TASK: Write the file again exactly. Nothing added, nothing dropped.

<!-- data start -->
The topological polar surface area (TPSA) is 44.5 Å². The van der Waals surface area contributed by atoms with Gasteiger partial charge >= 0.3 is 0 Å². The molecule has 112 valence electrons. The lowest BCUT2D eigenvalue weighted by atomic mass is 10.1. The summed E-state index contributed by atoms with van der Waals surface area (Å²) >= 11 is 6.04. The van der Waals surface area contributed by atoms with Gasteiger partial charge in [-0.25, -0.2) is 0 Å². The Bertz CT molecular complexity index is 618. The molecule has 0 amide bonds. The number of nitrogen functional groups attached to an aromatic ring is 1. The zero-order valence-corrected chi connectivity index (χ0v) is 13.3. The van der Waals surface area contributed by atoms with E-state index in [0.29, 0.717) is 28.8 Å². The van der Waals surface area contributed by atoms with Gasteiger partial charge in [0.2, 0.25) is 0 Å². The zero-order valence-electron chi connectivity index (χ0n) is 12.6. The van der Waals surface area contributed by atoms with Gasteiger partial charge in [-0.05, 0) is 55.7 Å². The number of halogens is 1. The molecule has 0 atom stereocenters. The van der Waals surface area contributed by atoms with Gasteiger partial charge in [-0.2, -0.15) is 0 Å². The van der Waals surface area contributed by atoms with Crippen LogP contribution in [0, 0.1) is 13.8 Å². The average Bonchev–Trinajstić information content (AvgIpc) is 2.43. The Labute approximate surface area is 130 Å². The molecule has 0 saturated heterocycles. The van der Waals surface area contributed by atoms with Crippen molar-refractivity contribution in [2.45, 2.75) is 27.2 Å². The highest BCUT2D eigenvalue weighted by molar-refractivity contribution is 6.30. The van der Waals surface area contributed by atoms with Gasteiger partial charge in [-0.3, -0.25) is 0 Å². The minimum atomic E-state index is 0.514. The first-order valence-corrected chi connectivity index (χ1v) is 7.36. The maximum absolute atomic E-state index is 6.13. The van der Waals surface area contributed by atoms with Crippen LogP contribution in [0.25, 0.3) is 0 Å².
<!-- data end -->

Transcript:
The topological polar surface area (TPSA) is 44.5 Å². The van der Waals surface area contributed by atoms with Gasteiger partial charge >= 0.3 is 0 Å². The molecule has 112 valence electrons. The lowest BCUT2D eigenvalue weighted by atomic mass is 10.1. The summed E-state index contributed by atoms with van der Waals surface area (Å²) >= 11 is 6.04. The van der Waals surface area contributed by atoms with Gasteiger partial charge in [-0.25, -0.2) is 0 Å². The Bertz CT molecular complexity index is 618. The molecule has 0 amide bonds. The number of nitrogen functional groups attached to an aromatic ring is 1. The zero-order valence-corrected chi connectivity index (χ0v) is 13.3. The van der Waals surface area contributed by atoms with E-state index in [0.29, 0.717) is 28.8 Å². The van der Waals surface area contributed by atoms with Gasteiger partial charge in [0.2, 0.25) is 0 Å². The zero-order valence-electron chi connectivity index (χ0n) is 12.6. The van der Waals surface area contributed by atoms with Gasteiger partial charge in [-0.05, 0) is 55.7 Å². The number of halogens is 1. The molecule has 0 atom stereocenters. The van der Waals surface area contributed by atoms with Gasteiger partial charge in [-0.2, -0.15) is 0 Å². The van der Waals surface area contributed by atoms with Crippen LogP contribution in [0, 0.1) is 13.8 Å². The average Bonchev–Trinajstić information content (AvgIpc) is 2.43. The Labute approximate surface area is 130 Å². The molecule has 0 saturated heterocycles. The van der Waals surface area contributed by atoms with Crippen molar-refractivity contribution in [2.45, 2.75) is 27.2 Å². The highest BCUT2D eigenvalue weighted by molar-refractivity contribution is 6.30. The van der Waals surface area contributed by atoms with Gasteiger partial charge in [-0.3, -0.25) is 0 Å². The minimum atomic E-state index is 0.514. The first-order valence-corrected chi connectivity index (χ1v) is 7.36. The maximum absolute atomic E-state index is 6.13. The van der Waals surface area contributed by atoms with Crippen LogP contribution in [0.25, 0.3) is 0 Å².